re: #20 The Ghost of a Flea

I scored high-positive toward Islam, medium-positive toward Hinduism and Judaism, and somewhat-negative towards Christianity.

My observation about methodology is that they're assuming a pause/time lapse represents a struggle to overcome implicit associations, but a pause could also represent confusion. For me, every time "Abraham" was mentioned I had to stop and think about the fact I was supposed to associate him only with Judaism, and not with Christianity or Islam. There was also the times that the color associations yellow/grey created a false or twitch response that had to be "corrected."

That was a problem for me too. "Abraham"? OK, he goes with Islam. No? Uh, correct, correct...

34 Obdicut  Wed, Oct 26, 2011 7:21:11pm

re: #33 SanFranciscoZionist

Yeah, the inherently linked nature of these religions makes this a toughie. WHat if a Muslim is taking the test on Laylat Al-Isra wa Al-Miraj?

35 SanFranciscoZionist  Wed, Oct 26, 2011 7:35:25pm

OK, I took the thing again.

Taken an hour apart, it now appears I like Islam and Judaism the best, followed by Christianity, with Buddhism at the bottom.

So now I'm completely skeptical.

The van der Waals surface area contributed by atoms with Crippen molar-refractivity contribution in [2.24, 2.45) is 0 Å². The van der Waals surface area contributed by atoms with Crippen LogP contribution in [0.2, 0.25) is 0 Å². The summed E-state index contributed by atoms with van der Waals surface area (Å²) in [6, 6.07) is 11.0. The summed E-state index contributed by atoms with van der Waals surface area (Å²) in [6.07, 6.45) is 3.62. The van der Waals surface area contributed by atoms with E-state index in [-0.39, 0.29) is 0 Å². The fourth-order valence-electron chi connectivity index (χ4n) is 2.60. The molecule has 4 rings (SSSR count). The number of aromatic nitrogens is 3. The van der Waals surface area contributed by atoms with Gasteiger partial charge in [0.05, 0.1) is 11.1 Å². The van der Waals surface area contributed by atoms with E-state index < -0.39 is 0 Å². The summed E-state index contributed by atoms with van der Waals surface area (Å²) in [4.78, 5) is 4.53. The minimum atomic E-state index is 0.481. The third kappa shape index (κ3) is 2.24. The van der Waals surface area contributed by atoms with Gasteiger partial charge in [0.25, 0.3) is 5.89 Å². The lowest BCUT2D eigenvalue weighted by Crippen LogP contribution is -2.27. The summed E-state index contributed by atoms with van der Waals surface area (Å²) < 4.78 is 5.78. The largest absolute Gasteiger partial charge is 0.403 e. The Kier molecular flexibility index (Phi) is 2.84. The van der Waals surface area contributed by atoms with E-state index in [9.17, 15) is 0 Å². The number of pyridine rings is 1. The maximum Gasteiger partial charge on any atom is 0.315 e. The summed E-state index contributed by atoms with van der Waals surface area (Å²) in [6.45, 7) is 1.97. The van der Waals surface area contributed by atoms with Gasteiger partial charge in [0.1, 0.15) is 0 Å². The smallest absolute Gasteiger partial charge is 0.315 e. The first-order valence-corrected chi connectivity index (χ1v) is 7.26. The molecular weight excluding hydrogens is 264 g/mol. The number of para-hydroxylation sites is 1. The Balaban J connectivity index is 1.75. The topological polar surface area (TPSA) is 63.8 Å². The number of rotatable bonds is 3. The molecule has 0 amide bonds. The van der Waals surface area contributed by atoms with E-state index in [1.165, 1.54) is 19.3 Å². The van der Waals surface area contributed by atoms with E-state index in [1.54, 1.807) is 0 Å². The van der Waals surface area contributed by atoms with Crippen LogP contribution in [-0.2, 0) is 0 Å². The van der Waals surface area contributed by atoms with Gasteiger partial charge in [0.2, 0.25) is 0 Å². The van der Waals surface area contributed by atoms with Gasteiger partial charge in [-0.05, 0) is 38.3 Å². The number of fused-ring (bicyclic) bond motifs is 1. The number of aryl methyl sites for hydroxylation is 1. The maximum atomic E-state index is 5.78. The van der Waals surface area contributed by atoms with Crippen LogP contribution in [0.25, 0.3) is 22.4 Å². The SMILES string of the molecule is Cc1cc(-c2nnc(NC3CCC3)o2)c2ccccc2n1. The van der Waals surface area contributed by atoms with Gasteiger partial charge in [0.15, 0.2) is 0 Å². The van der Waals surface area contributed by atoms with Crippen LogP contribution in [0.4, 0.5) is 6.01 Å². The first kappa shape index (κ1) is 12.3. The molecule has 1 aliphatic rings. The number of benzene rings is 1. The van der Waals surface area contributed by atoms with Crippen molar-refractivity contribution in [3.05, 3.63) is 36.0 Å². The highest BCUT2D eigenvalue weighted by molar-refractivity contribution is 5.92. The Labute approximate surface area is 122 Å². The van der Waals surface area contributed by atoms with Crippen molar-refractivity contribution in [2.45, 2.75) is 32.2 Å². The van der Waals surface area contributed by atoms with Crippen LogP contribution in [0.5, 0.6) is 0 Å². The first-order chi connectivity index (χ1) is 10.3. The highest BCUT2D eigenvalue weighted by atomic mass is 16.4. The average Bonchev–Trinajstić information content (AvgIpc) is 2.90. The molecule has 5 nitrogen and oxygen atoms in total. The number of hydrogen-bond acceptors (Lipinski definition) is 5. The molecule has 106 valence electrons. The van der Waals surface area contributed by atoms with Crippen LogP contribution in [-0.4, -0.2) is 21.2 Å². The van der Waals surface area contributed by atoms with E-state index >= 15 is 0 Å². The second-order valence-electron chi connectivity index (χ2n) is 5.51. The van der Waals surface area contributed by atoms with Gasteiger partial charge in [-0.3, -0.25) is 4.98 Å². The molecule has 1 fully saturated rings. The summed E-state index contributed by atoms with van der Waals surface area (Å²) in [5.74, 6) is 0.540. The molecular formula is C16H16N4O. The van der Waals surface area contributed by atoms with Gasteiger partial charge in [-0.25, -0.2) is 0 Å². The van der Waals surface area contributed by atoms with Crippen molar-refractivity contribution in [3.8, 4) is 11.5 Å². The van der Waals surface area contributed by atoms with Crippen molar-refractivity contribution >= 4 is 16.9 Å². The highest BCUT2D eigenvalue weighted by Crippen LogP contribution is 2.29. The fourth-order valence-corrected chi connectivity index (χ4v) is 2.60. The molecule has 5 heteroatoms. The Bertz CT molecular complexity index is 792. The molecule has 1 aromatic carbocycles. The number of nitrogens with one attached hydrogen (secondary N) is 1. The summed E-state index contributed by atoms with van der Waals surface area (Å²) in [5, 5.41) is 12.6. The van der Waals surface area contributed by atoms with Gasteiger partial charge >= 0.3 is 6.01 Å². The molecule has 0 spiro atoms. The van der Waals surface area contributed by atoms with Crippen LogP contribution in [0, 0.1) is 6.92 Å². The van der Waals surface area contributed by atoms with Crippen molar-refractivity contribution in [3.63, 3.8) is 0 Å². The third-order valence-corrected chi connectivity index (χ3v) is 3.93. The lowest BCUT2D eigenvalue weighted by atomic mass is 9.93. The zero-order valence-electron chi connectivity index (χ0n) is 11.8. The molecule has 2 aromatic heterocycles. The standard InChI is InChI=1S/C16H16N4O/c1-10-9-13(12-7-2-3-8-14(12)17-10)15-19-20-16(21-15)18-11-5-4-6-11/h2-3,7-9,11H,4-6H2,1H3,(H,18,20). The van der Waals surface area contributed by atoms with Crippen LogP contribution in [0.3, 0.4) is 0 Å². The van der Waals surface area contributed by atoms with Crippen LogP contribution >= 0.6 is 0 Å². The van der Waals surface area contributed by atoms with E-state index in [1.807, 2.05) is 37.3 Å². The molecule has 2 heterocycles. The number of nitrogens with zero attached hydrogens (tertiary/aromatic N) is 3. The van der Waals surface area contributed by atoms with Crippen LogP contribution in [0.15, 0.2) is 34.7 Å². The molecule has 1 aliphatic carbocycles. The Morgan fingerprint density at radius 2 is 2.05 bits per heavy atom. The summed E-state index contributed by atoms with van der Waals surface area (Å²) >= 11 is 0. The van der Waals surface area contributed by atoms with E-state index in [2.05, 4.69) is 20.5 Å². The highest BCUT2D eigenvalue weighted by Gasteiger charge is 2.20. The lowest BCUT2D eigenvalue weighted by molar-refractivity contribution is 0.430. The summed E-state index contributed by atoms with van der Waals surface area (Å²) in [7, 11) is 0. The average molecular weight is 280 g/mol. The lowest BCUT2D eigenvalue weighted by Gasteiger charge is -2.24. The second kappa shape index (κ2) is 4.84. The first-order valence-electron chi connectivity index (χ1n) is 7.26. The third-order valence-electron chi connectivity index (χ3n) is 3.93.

36 Obdicut  Wed, Oct 26, 2011 7:40:04pm

re: #35 SanFranciscoZionist

This is, I think, a subject that doesn't lend itself to the test at all well.

37 SanFranciscoZionist  Wed, Oct 26, 2011 7:43:44pm

I also apparently have a slight preference for dark skin over light skin.

I was not aware of this. Nor am I totally sold.

(What does it say that I bet I would be more accepting of the results if they told me I unconciously favored white/light/Anglo? Mortified, but more accepting of the science behind it.)

38 philosophus invidius  Wed, Oct 26, 2011 7:53:18pm

re: #35 SanFranciscoZionist

OK, I took the thing again.

Taken an hour apart, it now appears I like Islam and Judaism the best, followed by Christianity, with Buddhism at the bottom.

So now I'm completely skeptical.

I think the test measures something, but I'm not sure what. I also imagine that if you take many of these tests, it might be possible to avoid "bias" by just getting better at the game. So, in my case, I was wondering if I wasn't trying harder not to be biased when the Islam words came up.

But what I mostly wonder is: how could it be proven true or false that these kinds of associations correspond to something that may be usefully called implicit bias?

39 Bob Levin  Wed, Oct 26, 2011 9:46:22pm

re: #35 SanFranciscoZionist

You have to shake your computer very hard, or sometimes the results come up between two conclusions.

40 Bob Levin  Wed, Oct 26, 2011 9:51:37pm

re: #38 philosophus invidius

I also imagine that if you take many of these tests, it might be possible to avoid "bias" by just getting better at the game.

Theoretically, it increases bias, in the same way that taking a good SAT or GRE prep can add 100 to 200 points to your score (in the old 1600 days). IQ tests are supposed to be taken 'cold', so that you don't learn the tricks of the questions.